7. People in countries with more government control of health care are highly dissatisfied and believe reform is needed. More than 70 percent of German, Canadian, Australian, New Zealand, and British adults say their health system needs either “fundamental change” or “complete rebuilding.”
8. Americans are more satisfied with the care they receive than Canadians. When asked about their own health care instead of the “health care system,” more than half of Americans (51.3 percent) are very satisfied with their health care services, compared with only 41.5 percent of Canadians; a lower proportion of Americans are dissatisfied (6.8 percent) than Canadians (8.5 percent).
9. Americans have better access to important new technologies such as medical imaging than do patients in Canada or Britain. An overwhelming majority of leading American physicians identify computerized tomography (CT) and magnetic resonance imaging (MRI) as the most important medical innovations for improving patient care during the previous decade—even as economists and policy makers unfamiliar with actual medical practice decry these techniques as wasteful. The United States has thirty-four CT scanners per million Americans, compared to twelve in Canada and eight in Britain. The United States has almost twenty-seven MRI machines per million people compared to about six per million in Canada and Britain.
10. Americans are responsible for the vast majority of all health care innovations. The top five U.S. hospitals conduct more clinical trials than all the hospitals in any other developed country. Since the mid- 1970s, the Nobel Prize in medicine or physiology has gone to U.S. residents more often than recipients from all other countries combined. In only five of the past thirty-four years did a scientist living in the United States not win or share in the prize. Most important recent medical innovations were developed in the United States.
Despite serious challenges, such as escalating costs and care for the uninsured, the U.S. health care system compares favorably to those in other developed countries.
The author of that article is a senior fellow at the Hoover Institution and a professor of radiology and chief of neuroradiology at Stanford University Medical School.
So, we saw that the quality of the U.S. health care system is good, but how can we lower the costs? Is government controlled rationing (like Canada) the answer, or is there another way?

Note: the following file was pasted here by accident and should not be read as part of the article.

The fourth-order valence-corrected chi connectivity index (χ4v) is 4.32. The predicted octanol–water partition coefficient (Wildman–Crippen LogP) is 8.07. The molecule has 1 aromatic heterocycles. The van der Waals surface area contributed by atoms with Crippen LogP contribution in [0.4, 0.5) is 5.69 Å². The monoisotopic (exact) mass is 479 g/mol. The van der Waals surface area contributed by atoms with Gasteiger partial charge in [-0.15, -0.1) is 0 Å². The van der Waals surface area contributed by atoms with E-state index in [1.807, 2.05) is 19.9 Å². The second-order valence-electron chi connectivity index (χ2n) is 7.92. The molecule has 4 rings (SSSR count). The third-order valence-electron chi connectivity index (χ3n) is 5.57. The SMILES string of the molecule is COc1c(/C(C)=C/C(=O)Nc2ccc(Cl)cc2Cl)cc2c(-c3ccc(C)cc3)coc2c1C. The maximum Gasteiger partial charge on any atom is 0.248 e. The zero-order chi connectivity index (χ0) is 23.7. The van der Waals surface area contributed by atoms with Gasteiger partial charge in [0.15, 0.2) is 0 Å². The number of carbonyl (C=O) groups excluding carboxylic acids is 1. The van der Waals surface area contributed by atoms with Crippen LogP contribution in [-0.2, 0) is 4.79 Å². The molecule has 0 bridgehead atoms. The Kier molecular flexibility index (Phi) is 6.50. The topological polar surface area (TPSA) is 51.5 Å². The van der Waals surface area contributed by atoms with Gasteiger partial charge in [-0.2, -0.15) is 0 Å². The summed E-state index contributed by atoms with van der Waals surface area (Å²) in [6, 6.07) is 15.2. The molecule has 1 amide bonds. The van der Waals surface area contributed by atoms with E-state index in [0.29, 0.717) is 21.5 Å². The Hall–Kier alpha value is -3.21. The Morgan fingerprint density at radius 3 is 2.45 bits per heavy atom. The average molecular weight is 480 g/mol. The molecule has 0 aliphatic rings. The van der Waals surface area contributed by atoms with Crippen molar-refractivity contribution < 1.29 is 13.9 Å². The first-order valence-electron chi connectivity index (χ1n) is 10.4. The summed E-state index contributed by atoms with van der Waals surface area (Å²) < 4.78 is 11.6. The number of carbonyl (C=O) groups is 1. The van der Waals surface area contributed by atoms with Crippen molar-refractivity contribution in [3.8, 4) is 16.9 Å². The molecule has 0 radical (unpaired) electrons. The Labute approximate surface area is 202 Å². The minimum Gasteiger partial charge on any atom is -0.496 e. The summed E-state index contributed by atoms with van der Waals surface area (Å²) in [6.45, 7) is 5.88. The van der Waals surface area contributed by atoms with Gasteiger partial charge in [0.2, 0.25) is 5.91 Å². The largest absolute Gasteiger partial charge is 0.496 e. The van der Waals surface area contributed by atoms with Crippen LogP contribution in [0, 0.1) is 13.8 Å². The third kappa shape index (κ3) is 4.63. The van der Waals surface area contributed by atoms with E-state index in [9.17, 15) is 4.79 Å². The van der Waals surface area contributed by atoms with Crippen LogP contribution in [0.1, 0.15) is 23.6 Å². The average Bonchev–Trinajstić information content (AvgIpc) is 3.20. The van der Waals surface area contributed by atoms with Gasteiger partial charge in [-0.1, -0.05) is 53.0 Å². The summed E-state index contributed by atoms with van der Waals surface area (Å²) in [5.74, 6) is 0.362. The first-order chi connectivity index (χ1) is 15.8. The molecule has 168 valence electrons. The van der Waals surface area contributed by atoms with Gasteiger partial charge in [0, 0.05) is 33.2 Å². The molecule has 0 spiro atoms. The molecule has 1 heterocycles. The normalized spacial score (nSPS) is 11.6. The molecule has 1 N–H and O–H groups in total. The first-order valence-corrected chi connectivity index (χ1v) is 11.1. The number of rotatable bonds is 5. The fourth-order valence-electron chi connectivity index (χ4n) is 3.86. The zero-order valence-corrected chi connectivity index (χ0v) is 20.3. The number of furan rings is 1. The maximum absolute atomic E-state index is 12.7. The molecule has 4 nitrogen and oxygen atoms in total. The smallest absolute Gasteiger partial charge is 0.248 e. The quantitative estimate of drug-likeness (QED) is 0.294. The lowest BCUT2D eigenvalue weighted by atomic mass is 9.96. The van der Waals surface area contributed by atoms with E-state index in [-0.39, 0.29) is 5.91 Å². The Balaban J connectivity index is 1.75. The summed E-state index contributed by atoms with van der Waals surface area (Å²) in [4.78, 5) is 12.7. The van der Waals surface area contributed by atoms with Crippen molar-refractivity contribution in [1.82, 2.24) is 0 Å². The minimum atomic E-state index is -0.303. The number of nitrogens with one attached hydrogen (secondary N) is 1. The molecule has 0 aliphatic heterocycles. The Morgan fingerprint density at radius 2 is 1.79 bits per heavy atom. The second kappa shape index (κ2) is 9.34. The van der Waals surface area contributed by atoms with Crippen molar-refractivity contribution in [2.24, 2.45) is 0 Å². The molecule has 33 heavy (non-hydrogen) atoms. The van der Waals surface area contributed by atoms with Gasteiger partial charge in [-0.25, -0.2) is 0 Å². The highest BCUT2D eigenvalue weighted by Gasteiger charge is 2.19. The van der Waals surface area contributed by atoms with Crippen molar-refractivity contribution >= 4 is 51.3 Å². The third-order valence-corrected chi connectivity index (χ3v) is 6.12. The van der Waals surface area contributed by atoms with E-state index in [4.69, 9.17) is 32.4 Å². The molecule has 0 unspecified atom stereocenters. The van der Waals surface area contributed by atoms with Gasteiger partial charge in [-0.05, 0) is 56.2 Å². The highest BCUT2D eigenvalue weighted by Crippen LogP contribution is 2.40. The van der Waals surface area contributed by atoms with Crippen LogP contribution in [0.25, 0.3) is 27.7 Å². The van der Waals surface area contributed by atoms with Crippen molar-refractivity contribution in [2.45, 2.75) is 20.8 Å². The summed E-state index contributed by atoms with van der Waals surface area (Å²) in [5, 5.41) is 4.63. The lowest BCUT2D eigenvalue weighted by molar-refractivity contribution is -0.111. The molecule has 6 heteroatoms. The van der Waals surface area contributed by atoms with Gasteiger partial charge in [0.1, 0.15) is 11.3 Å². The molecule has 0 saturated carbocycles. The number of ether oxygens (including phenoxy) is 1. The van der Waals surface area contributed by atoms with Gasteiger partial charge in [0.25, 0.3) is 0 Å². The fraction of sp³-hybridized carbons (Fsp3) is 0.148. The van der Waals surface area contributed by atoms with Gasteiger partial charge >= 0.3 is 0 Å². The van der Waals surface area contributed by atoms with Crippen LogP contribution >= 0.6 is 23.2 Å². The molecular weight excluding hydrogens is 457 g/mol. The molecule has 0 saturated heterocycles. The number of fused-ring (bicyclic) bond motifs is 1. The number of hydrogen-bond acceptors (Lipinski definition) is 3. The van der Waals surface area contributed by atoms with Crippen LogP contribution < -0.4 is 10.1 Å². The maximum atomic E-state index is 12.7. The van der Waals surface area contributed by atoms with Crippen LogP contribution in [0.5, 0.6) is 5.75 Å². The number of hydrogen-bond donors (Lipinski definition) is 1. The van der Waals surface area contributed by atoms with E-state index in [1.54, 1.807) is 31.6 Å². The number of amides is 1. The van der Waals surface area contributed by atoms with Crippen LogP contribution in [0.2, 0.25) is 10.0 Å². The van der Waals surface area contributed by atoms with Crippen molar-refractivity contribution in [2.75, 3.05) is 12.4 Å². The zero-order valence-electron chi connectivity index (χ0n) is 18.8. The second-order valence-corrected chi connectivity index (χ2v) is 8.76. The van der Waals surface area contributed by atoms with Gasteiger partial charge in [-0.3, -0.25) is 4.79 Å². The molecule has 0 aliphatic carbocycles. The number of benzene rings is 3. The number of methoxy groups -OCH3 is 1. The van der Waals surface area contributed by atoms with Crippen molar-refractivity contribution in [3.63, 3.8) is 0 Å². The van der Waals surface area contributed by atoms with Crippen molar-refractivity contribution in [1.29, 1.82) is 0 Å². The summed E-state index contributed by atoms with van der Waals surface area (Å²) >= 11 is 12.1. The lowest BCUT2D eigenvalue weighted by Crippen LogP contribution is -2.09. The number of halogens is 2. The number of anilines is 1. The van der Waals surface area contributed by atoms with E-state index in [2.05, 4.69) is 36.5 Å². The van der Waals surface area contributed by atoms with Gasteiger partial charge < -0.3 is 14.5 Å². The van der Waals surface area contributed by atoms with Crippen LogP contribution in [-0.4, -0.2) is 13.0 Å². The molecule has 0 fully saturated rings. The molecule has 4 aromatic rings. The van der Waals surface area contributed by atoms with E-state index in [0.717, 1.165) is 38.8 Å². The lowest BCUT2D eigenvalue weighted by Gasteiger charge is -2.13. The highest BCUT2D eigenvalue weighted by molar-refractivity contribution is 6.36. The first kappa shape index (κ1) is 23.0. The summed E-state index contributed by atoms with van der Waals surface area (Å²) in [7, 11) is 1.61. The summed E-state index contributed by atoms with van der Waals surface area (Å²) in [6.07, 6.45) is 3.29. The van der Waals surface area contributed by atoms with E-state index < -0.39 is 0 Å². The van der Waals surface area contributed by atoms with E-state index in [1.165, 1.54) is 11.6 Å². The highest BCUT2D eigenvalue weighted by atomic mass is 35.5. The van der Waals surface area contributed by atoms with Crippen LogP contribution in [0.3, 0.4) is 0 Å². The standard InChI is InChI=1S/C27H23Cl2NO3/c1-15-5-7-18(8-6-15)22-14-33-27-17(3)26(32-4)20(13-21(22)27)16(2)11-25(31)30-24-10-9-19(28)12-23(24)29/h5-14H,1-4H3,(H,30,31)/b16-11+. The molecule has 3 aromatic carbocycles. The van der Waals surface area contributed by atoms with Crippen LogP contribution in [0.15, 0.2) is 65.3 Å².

In many ways, America’s health care system is the best in the world. It has state-of-the-art technology and highly-skilled medical professionals. America is also home to most of the cutting-edge medical research in the world. However, there are also important problems, such as the “third-party payer” model where consumers rarely pay the full cost of their own health care. This creates an incentive for both excessive and expensive use of health care, a problem that would be exacerbated by current proposals for greater government control of the health care system.
But the third-party payer problem is not the only reason that health care costs are high. State governments impose health insurance coverage mandates, often for “gold-plated” coverage, that drive up the cost of insurance. These regulations, which are unique to each state, are imposed at the behest of interest groups seeking to increase demand for their services. Combined with protectionist barriers that prevent consumers from buying policies from providers in other states, these mandates have severe unintended consequences:
They limit competition in the health insurance market by preventing insurance buyers from shopping across state lines, creating monopolistic and oligopolistic situations in many states;
They impose coverage mandates that force health insurance buyers to purchase coverage that they either do not want or cannot afford;
They force insurers to use community rating instead of experience rating, which means healthy people are forced to subsidize unhealthy people – to the effect that insurance premiums rise for many buyers and healthy people are driven out of the market.